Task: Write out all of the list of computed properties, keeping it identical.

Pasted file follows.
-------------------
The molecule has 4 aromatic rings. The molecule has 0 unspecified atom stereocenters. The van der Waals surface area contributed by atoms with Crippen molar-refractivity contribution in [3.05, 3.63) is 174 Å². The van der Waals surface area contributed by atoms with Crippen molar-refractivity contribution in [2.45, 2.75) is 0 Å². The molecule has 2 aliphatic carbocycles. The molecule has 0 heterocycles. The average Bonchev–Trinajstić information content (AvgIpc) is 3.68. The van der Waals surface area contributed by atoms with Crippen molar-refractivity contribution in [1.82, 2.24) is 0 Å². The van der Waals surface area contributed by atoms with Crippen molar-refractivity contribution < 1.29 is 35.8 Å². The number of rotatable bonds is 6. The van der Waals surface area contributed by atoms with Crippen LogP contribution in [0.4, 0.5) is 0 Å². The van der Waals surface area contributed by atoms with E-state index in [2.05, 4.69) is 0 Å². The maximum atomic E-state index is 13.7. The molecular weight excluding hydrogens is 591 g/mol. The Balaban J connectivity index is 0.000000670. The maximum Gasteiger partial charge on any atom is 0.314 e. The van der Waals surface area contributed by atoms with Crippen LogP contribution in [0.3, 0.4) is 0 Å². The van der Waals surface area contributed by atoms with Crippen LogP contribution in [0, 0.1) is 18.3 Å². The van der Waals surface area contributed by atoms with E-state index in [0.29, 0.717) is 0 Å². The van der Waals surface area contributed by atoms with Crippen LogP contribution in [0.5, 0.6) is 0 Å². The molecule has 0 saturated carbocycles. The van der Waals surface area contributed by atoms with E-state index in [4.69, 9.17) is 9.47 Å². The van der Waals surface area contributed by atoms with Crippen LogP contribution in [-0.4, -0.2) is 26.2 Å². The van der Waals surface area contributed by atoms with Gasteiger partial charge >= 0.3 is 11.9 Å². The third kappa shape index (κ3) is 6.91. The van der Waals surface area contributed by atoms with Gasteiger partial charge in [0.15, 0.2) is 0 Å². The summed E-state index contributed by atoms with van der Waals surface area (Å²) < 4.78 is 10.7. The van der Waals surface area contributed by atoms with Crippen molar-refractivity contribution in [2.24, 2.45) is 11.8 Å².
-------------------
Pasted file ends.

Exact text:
The molecule has 4 aromatic rings. The molecule has 0 unspecified atom stereocenters. The van der Waals surface area contributed by atoms with Crippen molar-refractivity contribution in [3.05, 3.63) is 174 Å². The van der Waals surface area contributed by atoms with Crippen molar-refractivity contribution in [2.45, 2.75) is 0 Å². The molecule has 2 aliphatic carbocycles. The molecule has 0 heterocycles. The average Bonchev–Trinajstić information content (AvgIpc) is 3.68. The van der Waals surface area contributed by atoms with Crippen molar-refractivity contribution in [1.82, 2.24) is 0 Å². The van der Waals surface area contributed by atoms with Crippen molar-refractivity contribution < 1.29 is 35.8 Å². The number of rotatable bonds is 6. The van der Waals surface area contributed by atoms with Crippen LogP contribution in [0.4, 0.5) is 0 Å². The van der Waals surface area contributed by atoms with E-state index in [2.05, 4.69) is 0 Å². The maximum atomic E-state index is 13.7. The molecular weight excluding hydrogens is 591 g/mol. The Balaban J connectivity index is 0.000000670. The maximum Gasteiger partial charge on any atom is 0.314 e. The van der Waals surface area contributed by atoms with Crippen LogP contribution in [0.3, 0.4) is 0 Å². The van der Waals surface area contributed by atoms with Crippen LogP contribution in [0, 0.1) is 18.3 Å². The van der Waals surface area contributed by atoms with E-state index in [0.29, 0.717) is 0 Å². The van der Waals surface area contributed by atoms with Crippen LogP contribution in [0.5, 0.6) is 0 Å². The molecule has 0 saturated carbocycles. The van der Waals surface area contributed by atoms with E-state index in [4.69, 9.17) is 9.47 Å². The van der Waals surface area contributed by atoms with Crippen LogP contribution in [-0.4, -0.2) is 26.2 Å². The van der Waals surface area contributed by atoms with Gasteiger partial charge >= 0.3 is 11.9 Å². The third kappa shape index (κ3) is 6.91. The van der Waals surface area contributed by atoms with Gasteiger partial charge in [0.15, 0.2) is 0 Å². The summed E-state index contributed by atoms with van der Waals surface area (Å²) < 4.78 is 10.7. The van der Waals surface area contributed by atoms with Crippen molar-refractivity contribution in [2.24, 2.45) is 11.8 Å².